Security Experts:

What Is "Good Enough" Security?

Have you seen the spat between Wyndham Hotels and the Federal Trade Commission?  Wyndham already suffered a painful and public breach, dating back to 2008.  The FTC filed a lawsuit over a year ago, saying that Wyndham had not done enough to prevent it.  Wyndham’s position is that the FTC has no authority to police their security practices.

I don’t want to wade too far into the legal issues – I think the pragmatic security questions are much more interesting.  The FTC is saying that Wyndham did not follow appropriate practices, but Wyndham counter-claims that the FTC has never published any guidelines about what those might be (and they appear to be right – the FTC has conceded this point).  Whichever way the case evolves, this part of the dispute – about what is appropriate – certainly got my interest.

What are “appropriate security practices”?  Who gets to decide?  There were some moves to legislate – remember the failure of the Cybersecurity Act of 2012, and the following Presidential Policy Directive 20?  But those seem to be going nowhere – I could say they have taken a back seat to other political crises, but it’s not clear this topic is even in the back of the bus any more.

The FTC’s press release on the case suggests that Wyndham’s “security practices were unfair and deceptive”.  Maybe I think too much like a practitioner, and not enough like a lawyer, but I don’t even know what that means.  In my line of work, I get to see a lot of security practices, and they can be a royal mess, causing serious risk through inattention to vital details (like, say, whether or not the front door is closed).  But “unfair”?  I don’t see how that concept even comes into it.  If I buy a car, and I get into a fatal accident, could my heirs sue the manufacturer for “unfair” safety practices?  I hope not.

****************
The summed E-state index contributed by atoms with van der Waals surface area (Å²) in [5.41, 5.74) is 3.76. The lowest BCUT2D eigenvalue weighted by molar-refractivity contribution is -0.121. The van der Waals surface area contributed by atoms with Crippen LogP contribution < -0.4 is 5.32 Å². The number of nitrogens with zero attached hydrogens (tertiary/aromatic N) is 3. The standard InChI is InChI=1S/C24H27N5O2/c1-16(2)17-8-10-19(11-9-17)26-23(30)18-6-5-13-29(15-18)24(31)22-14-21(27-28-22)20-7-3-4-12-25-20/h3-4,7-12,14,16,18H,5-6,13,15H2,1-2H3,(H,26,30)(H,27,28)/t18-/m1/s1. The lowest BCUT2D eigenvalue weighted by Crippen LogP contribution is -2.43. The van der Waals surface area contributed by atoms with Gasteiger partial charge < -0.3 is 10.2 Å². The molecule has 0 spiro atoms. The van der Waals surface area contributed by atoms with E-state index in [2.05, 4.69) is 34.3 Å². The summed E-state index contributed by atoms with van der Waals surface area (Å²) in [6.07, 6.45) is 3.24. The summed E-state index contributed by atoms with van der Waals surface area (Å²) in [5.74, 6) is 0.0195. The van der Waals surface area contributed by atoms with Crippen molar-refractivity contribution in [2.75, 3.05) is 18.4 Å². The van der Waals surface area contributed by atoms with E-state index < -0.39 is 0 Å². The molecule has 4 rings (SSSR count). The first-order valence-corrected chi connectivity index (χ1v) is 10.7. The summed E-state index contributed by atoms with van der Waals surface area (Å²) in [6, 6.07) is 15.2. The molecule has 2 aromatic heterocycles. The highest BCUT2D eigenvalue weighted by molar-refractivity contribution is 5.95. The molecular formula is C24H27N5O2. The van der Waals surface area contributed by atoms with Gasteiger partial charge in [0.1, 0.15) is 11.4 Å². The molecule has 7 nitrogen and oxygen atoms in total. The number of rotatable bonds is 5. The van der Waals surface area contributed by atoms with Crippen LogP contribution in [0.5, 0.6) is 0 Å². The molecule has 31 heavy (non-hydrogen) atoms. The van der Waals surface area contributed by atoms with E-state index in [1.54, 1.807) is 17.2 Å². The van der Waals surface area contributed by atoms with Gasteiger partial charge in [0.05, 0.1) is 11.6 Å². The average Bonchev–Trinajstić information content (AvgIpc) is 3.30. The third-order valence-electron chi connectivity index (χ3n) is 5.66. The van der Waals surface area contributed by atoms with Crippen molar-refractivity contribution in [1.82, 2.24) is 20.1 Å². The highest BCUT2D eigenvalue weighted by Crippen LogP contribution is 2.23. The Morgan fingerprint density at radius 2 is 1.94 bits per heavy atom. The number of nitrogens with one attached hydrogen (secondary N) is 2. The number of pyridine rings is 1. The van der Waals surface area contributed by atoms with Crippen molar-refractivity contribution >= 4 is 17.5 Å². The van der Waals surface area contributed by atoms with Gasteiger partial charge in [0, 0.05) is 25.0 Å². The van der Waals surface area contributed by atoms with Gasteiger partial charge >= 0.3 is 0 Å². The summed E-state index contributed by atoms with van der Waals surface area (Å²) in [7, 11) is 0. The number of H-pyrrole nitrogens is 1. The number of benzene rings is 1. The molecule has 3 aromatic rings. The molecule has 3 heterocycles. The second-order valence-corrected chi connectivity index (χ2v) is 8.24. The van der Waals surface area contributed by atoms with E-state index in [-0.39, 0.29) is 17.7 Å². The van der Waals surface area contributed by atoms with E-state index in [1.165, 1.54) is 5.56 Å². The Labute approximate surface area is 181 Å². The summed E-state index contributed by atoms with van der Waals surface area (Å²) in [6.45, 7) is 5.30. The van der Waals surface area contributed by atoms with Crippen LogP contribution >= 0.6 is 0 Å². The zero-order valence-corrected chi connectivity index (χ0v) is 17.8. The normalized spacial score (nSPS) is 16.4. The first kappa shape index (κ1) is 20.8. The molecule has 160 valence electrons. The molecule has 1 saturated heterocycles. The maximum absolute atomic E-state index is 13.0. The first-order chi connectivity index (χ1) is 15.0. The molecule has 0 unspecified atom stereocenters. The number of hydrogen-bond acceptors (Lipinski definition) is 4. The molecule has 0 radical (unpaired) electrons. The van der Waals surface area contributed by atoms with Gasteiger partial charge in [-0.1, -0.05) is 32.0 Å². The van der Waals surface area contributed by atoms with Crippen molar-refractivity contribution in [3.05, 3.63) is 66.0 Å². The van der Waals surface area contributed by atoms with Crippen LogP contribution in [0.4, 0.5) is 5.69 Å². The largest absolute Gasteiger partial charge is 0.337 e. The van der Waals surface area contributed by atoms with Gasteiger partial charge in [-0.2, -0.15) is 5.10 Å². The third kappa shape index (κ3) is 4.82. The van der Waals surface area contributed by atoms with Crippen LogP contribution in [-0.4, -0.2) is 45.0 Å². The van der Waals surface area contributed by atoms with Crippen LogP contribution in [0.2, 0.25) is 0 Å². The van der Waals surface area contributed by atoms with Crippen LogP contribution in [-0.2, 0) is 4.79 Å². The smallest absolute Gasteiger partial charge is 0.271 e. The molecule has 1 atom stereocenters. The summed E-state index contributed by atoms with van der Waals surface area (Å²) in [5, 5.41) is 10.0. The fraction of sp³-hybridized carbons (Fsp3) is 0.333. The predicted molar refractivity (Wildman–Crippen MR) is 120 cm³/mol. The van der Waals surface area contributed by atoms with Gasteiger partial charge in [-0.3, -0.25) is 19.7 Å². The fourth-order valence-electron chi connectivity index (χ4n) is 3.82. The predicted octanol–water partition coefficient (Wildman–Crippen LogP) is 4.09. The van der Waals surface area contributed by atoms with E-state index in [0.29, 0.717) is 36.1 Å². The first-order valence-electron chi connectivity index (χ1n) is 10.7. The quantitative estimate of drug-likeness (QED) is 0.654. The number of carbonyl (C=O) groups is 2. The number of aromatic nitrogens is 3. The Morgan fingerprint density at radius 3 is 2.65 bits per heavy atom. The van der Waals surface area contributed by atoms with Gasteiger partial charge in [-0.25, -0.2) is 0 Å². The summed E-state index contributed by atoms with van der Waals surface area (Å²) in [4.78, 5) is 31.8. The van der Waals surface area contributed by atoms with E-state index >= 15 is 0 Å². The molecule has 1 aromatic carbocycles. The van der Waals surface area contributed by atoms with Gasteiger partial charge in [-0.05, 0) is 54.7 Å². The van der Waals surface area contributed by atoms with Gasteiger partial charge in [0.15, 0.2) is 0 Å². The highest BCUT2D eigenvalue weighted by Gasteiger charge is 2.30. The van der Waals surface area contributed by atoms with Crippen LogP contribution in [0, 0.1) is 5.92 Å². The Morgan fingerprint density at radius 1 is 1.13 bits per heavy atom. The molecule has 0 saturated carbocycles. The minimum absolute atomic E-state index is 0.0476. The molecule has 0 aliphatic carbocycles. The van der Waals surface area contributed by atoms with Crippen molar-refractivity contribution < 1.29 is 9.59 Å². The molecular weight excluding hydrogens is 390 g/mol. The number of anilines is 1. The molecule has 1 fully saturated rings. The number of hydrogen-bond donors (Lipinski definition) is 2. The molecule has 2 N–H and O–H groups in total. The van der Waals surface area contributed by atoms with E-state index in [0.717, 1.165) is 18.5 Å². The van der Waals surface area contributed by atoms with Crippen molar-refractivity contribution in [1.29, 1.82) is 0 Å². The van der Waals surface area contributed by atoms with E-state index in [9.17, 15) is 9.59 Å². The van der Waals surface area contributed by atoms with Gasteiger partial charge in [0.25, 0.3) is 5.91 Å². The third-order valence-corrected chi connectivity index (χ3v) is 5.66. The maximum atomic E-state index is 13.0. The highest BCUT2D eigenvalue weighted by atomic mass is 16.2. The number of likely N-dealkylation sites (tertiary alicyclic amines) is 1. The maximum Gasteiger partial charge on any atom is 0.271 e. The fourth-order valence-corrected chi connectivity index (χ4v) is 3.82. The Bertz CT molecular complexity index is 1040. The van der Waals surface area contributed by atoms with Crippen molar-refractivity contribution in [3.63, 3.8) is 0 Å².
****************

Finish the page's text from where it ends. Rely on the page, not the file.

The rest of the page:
That said, we do know that Wyndham had problems – the fact that they got breached, found out about it, and then later got breached again in a roughly similar manner suggests they didn’t do all you’d want a business to do, when they have your credit card on file.  But that’s not the interesting question the case has now raised.  This isn’t just about whether the breach happened, or whether it could have been prevented.  It’s a fair guess that if the hotel had spent 99% of their annual profits on security, and used it reasonably sensibly, they could have prevented all kinds of nasty issues, including the breach that occurred, but so what?  The hotel wasn’t going to do that in advance, and even in hindsight, there’s only so much they are willing to do, as a for-profit business, to reduce risk.

This is about what constitutes “good enough” security.  Should Wyndham have done more?  We can’t just say “well, they suffered a breach, so they must have been lax”.  That would be like observing that an airplane crashed, and concluding that the aircraft manufacturer didn’t take due care.  That wouldn’t make any sense, even though our emotional selves tend to want to think that way after a memorable incident.  (One academic name for this is “base rate neglect” – the ease with which we forget the background facts when presented with a compelling, recent example of something rare.)  So long as we stop to think about it, we know that air travel is amazingly safe, that the manufacturers test the living daylights out of their designs, that mechanics and pilots are highly trained, highly diligent, and highly safety conscious. Even with all that, we know that some airplane crashes will occur – just not very many. So taking one crash and saying “the manufacturer must have made a faulty plane” is unreasonable (if tempting).  Likewise, whether an organization has or has not suffered a breach does not immediately prove whether they have or have not done enough in their security practice.

I think the airplane analogy is worth pursuing a bit further.  How much testing do we want in our aircraft?  Should aircraft manufacturers bankrupt themselves making them safer?  Nobody wins in that outcome, so we have to be ready for “good enough” airplane safety.  (Curiously, our standards for testing and safety around aircraft seem seriously out of whack with the same standards for automobiles – even though it’s perfectly clear we could save more human life if we focused more on cars.  We’re funny about some issues – often, things that give us a feeling of control or freedom translate into a false sense of safety, when in many cases handing control to a trained professional is demonstrably safer.)